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DEP Reaches Agreement With Keystone Landfill for Violations Related to Leachate Control and Groundwater Impacts


Wilkes-Barre, PA – The Pennsylvania Department of Environmental Protection (DEP) announced today that it has reached a Consent Order and Agreement (CO&A) with Keystone Sanitary Landfill (KSL) in Lackawanna County for violations related to leachate management and groundwater impacts at its facility in the boroughs of Dunmore and Throop. The agreement calls for Keystone, in lieu of paying a $112,905 civil penalty, to provide landfill space for approximately 2,500 tons of construction and demolition waste dumped illegally, by another party, at a site in nearby Taylor Borough.

“Keystone is being held accountable for these violations and an illegal dump site will be cleaned up,” said Mike Bedrin, Director of DEP’s Northeast Regional Office in Wilkes-Barre. “The landfill has made adjustments to its leachate management plan and has also fixed a previous source of groundwater degradation.”

The violations at Keystone were noted during an evaluation of the landfill’s ground water monitoring and an investigation of its leachate storage lagoons.  During that investigation, department staff determined that leachate leaking from a liner in the lagoon seeped into and had impacted groundwater. In addition, DEP also found that Keystone had stored leachate in the lagoons above regulatory limits. Those issues are a violation of the Solid Waste Management Act. Keystone Landfill has since addressed these violations and has updated its leachate management plan which included re-constructing the lagoons and lowering the amount of leachate it stores in them.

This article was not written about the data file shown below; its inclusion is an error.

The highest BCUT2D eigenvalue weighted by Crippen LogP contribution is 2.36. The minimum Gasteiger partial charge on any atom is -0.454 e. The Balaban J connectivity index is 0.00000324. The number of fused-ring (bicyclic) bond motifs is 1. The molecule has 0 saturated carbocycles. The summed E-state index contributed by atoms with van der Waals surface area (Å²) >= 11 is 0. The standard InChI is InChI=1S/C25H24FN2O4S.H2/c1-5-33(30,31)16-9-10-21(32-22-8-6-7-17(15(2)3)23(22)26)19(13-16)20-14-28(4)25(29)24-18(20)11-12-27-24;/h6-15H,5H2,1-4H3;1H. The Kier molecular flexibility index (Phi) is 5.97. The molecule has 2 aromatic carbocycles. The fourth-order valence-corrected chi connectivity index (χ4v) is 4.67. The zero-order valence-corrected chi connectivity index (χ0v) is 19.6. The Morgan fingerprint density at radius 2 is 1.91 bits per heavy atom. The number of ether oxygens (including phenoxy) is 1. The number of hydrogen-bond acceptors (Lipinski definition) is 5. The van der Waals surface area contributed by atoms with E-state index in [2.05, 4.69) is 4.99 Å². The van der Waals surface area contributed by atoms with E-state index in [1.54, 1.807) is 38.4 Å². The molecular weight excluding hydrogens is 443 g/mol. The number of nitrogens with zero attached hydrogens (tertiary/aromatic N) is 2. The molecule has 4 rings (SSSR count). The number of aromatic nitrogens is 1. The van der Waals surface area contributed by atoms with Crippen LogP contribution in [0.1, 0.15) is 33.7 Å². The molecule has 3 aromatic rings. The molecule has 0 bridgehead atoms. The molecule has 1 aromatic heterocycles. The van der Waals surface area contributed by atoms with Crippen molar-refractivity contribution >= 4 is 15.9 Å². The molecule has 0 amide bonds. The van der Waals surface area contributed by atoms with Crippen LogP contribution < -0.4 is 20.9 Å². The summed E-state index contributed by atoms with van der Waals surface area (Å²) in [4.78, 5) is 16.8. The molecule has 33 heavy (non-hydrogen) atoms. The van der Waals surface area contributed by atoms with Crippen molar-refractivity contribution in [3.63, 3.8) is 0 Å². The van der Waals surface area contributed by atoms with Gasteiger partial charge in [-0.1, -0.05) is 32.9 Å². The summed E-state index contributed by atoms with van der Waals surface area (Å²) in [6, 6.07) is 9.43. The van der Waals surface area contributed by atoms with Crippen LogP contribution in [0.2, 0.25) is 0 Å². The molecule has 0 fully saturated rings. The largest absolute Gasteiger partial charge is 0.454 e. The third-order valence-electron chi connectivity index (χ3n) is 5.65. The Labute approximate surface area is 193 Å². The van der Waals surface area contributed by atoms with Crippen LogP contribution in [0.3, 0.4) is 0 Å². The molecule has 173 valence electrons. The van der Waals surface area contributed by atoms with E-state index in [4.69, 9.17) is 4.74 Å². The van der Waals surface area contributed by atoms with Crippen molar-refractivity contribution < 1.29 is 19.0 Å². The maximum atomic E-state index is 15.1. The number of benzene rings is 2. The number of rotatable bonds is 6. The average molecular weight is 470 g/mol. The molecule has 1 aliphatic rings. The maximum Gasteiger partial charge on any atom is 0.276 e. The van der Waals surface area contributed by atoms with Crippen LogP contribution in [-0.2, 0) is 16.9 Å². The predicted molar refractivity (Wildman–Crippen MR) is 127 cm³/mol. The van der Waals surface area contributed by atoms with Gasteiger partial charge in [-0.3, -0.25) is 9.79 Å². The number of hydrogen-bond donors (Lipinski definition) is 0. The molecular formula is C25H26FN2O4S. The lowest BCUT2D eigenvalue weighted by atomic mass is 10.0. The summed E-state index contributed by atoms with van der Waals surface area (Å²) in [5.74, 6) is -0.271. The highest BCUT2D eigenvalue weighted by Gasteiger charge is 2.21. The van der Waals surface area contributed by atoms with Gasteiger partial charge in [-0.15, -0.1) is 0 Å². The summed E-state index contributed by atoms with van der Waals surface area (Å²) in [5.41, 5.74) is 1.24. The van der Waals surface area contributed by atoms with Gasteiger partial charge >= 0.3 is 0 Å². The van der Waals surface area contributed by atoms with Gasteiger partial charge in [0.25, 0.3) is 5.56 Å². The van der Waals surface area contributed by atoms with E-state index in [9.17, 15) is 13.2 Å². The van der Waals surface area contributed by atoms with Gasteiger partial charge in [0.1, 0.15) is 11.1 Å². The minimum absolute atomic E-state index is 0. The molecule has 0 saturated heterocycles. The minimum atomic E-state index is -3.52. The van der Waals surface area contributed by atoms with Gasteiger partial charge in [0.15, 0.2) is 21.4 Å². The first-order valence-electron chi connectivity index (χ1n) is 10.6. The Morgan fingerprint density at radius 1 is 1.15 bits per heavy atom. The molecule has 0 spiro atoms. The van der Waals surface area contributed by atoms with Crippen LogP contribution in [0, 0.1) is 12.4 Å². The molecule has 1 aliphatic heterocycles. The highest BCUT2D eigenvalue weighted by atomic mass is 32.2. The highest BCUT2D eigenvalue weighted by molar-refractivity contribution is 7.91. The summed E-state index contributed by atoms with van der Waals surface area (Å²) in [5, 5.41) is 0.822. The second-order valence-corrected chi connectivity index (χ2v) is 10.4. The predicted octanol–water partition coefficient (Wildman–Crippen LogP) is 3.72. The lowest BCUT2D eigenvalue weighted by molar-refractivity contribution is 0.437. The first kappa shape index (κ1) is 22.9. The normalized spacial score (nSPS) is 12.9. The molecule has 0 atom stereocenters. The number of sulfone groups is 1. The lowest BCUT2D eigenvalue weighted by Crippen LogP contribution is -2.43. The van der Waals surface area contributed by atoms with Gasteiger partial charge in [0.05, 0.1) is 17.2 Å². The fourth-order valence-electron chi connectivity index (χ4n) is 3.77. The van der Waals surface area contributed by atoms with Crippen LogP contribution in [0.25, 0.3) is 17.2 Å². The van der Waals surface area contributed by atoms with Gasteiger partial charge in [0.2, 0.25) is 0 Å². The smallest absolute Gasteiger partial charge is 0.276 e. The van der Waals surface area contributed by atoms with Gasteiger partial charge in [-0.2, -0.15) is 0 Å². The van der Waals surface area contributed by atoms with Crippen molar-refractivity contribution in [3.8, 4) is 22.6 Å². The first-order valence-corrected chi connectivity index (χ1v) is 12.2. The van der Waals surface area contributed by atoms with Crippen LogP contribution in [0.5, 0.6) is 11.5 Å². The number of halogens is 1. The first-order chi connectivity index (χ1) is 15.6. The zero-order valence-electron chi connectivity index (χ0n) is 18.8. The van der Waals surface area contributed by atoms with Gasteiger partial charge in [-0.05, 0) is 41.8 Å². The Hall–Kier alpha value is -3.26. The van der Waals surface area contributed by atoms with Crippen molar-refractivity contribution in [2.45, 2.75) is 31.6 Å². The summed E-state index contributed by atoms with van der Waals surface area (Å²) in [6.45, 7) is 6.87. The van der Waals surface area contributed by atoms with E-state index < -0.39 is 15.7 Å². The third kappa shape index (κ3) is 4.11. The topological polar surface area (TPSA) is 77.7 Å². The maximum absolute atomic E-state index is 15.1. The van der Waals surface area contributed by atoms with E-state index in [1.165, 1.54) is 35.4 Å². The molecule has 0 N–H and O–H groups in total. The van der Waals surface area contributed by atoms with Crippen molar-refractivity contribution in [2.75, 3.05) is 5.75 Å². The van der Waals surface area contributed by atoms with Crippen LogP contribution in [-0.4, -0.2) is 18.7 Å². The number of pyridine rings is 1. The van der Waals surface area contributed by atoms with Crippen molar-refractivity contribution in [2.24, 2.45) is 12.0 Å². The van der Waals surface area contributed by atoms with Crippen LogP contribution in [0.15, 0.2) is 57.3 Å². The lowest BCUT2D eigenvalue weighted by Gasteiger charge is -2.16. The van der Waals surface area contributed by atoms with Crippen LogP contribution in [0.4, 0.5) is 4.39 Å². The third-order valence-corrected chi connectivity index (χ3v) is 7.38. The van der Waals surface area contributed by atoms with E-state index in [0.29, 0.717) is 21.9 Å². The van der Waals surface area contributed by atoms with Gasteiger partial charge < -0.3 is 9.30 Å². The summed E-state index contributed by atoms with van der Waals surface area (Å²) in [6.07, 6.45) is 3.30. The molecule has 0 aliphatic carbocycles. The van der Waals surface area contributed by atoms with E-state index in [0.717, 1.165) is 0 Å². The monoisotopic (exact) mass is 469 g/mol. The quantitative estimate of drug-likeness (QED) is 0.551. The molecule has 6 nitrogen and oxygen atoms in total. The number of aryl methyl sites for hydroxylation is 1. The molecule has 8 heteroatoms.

The agreement to provide landfill space for the illegally dumped waste is part of a Community Environmental Project that the department has been discussing with Keystone. In 2017, Michael Stine of Northampton County admitted to dumping construction and demolition debris two years earlier at a private business along Keyser Ave in Taylor.  Stine, having been prosecuted by the State Attorney General’s Office, has not removed the debris. The amount of landfill space Keystone has agreed to provide is equivalent to the monetary amount of the civil penalty. The property owner has agreed to pay the costs of transporting the debris to the landfill.

As per the agreement, Keystone Landfill has one year to complete the project in Lackawanna County.

MEDIA CONTACT:  Colleen Connolly, 570-826-2035

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